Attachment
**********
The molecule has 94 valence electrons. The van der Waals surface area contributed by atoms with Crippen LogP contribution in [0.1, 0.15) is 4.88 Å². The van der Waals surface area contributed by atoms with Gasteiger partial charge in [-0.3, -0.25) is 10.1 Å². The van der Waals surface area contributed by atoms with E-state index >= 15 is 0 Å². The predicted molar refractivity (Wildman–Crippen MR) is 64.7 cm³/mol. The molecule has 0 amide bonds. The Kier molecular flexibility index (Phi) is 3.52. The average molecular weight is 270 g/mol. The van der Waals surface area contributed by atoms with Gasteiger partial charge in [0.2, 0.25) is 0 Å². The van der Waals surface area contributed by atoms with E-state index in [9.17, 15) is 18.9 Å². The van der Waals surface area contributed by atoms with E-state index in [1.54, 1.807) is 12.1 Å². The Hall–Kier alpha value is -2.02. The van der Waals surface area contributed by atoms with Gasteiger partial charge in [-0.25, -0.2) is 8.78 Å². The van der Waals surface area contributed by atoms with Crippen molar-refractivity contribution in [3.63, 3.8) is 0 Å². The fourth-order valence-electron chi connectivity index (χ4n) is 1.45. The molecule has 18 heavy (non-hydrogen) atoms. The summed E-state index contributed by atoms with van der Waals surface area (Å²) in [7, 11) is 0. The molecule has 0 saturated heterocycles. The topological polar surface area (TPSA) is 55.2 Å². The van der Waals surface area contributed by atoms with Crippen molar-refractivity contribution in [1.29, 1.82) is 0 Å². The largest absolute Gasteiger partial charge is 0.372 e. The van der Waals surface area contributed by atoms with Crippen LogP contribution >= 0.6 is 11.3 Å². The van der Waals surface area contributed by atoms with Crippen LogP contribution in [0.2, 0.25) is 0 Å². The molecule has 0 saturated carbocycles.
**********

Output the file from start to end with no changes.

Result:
The molecule has 94 valence electrons. The van der Waals surface area contributed by atoms with Crippen LogP contribution in [0.1, 0.15) is 4.88 Å². The van der Waals surface area contributed by atoms with Gasteiger partial charge in [-0.3, -0.25) is 10.1 Å². The van der Waals surface area contributed by atoms with E-state index >= 15 is 0 Å². The predicted molar refractivity (Wildman–Crippen MR) is 64.7 cm³/mol. The molecule has 0 amide bonds. The Kier molecular flexibility index (Phi) is 3.52. The average molecular weight is 270 g/mol. The van der Waals surface area contributed by atoms with Gasteiger partial charge in [0.2, 0.25) is 0 Å². The van der Waals surface area contributed by atoms with E-state index in [9.17, 15) is 18.9 Å². The van der Waals surface area contributed by atoms with E-state index in [1.54, 1.807) is 12.1 Å². The Hall–Kier alpha value is -2.02. The van der Waals surface area contributed by atoms with Gasteiger partial charge in [-0.25, -0.2) is 8.78 Å². The van der Waals surface area contributed by atoms with Crippen molar-refractivity contribution in [3.63, 3.8) is 0 Å². The fourth-order valence-electron chi connectivity index (χ4n) is 1.45. The molecule has 18 heavy (non-hydrogen) atoms. The summed E-state index contributed by atoms with van der Waals surface area (Å²) in [7, 11) is 0. The molecule has 0 saturated heterocycles. The topological polar surface area (TPSA) is 55.2 Å². The van der Waals surface area contributed by atoms with Crippen molar-refractivity contribution in [1.29, 1.82) is 0 Å². The largest absolute Gasteiger partial charge is 0.372 e. The van der Waals surface area contributed by atoms with Crippen LogP contribution >= 0.6 is 11.3 Å². The van der Waals surface area contributed by atoms with Crippen LogP contribution in [0.2, 0.25) is 0 Å². The molecule has 0 saturated carbocycles.